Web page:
Friday, 9 September 2011

Poem: The Scots Crisis of Confidence

I've been reading The Scots Crisis of Confidence recently, a book by Carol Craig that makes a great deal of generalisations about the nation and the psychological make-up of its inhabitants. It is largely a tract of self-flagellation. Yet part of it rings true, especially where she talks about entrepreneurial culture. She quotes David Landes' The Wealth and Poverty of Nations, a book that discusses how a nation's culture can affect individual actions. This seems to make sense: go-getting Scots feel more at home in London or California than at home, as perhaps American left-wingers feel more at home in Europe. There's a good side to Scotland's predilection to collectivism: but there's also a bad side. I've already written about how this culture affects people in Craig Ferguson's Neighbour. And here's some more of it:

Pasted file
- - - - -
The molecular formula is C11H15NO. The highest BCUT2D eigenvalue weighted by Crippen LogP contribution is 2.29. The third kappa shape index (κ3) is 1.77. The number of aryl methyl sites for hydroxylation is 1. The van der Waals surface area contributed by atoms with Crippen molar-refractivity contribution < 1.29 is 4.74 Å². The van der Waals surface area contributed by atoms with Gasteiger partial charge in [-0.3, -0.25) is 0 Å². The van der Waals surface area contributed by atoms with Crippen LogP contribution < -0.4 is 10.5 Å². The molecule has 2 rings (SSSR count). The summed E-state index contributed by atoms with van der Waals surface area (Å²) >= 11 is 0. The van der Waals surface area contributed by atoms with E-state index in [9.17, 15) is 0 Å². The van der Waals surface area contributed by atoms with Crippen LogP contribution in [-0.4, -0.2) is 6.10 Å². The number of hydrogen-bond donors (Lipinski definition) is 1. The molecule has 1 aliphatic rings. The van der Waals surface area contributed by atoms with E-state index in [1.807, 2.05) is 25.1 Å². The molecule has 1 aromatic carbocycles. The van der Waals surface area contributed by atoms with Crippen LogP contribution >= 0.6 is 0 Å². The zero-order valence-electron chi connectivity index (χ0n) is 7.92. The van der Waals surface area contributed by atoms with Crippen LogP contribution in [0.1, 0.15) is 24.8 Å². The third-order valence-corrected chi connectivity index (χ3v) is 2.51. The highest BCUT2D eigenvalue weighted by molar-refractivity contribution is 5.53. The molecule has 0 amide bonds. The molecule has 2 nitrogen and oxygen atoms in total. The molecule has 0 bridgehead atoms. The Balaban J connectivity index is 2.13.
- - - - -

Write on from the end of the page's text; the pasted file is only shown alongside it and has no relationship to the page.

Canny Wullie and Dinnae Ken
are twa our maist kenspeckle men
Wullie Canny dae withoot
and Dinnae Ken whit it's aboot
For their respective orthodox
of failure: infects like a pox
their minds. In soil rich they flourish but
in soil Scots they sour much.
Canny Wullie, Dinnae Ken:
oor twa, respected, gentlemen.

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